Geothermal installations are characterised by low operational expenditures but high capital investment, primarily due to the high cost and risk of exploration drilling. Explorers can also come across imperfect wells — failure rates range from less than 10 percent in Hungary and Germany to 30 percent in the Netherlands, according to Rystad. Market financiers generally are unwilling to carry these early-stage risks and costs, while municipalities that often foot the bill, as they are usually in charge of local district heating, feel skittish about suffering potential losses. These subsurface resource risks and associated financial costs represent one of the major barriers for geothermal project developers. Government policies that lower risks are therefore crucial to incentivise private sector financial investment. De-risking instruments can take many forms and be designed according to the overall maturity of the market. There are already good examples of such instruments in some Member States. In August, the European Commission approved under EU state aid rules a French aid scheme to set up a guarantee fund for deep geothermal operations.

Complex and incomplete regulations fragmented between Member States, and long and complex authorisation slow down geothermal deployment. While the revised Renewable Energy Directive simplifying the permitting rules is a step in a good direction, it covers only surface projects, such as heat pumps, and leaves aside subsurface activities. Particularly, problems exist with the mining law, which was designed for large mining activities and not for projects of smaller scale, such as geothermal. Its complexity in combination with the often not streamlined authorisation process have adverse economic implications for the development of projects and investment decisions. There is therefore an urgent need for Member States to revise and simplify mining laws or to develop dedicated permitting rules for geothermal.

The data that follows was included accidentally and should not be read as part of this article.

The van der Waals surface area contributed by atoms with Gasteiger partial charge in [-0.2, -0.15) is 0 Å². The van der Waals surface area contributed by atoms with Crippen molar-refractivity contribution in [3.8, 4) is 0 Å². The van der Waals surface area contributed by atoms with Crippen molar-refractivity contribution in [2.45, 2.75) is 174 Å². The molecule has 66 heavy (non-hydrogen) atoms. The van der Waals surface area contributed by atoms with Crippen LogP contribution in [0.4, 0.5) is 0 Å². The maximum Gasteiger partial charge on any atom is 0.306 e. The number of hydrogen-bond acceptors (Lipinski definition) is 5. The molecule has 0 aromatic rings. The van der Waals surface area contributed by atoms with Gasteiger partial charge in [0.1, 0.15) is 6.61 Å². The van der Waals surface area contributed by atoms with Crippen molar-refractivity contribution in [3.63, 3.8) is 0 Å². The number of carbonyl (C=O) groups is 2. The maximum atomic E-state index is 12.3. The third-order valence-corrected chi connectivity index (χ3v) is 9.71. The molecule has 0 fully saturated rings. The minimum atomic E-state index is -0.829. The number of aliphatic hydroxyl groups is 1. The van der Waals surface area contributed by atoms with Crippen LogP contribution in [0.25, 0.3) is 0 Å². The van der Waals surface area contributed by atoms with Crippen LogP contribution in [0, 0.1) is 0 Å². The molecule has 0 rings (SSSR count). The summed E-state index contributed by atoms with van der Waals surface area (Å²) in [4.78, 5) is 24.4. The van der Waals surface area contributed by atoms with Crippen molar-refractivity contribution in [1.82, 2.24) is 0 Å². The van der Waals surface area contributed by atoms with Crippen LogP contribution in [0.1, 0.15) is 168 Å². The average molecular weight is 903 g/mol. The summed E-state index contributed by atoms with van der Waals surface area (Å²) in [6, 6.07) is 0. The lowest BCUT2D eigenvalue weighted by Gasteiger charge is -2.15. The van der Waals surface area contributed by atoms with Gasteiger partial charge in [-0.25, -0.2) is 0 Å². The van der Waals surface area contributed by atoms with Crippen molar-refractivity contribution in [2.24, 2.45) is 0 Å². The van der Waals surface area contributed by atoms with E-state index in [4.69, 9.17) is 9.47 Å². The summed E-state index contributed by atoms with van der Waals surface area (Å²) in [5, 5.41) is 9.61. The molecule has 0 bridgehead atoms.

Heat pumps and geothermal energy technologies are categorised as strategic net zero technologies by Net Zero Industry Act. While the EU is leading in R&D and manufacturing of geothermal technologies and has a reliant supply chain, funding support measures are needed for the next-generation geothermal technologies in order to uphold the forerunner position, particularly in geothermal storage, industrial applications and geothermal lithium. In this context, it is important to note the recent award of an EUR 91,6 million grant from the European Innovation Fund to Eavor’s next-generation geothermal project.

Year 2022 witnessed the largest ever volume of GHP sales within the EU, with over 141,300 new systems installed. At the same time, some Member States reported worrying statements about the low-quality of and the lack of conformity with declared energy efficiency of a large number of imported heat pumps. Some of them are considering establishing the pre-approved lists of models that would qualify for co-financing from existing national support programmes; others call for more stringent market surveillance. Third party conformity assessment, instead of current self-declaration, should be discussed under revision of Ecodesign ENER lot 1.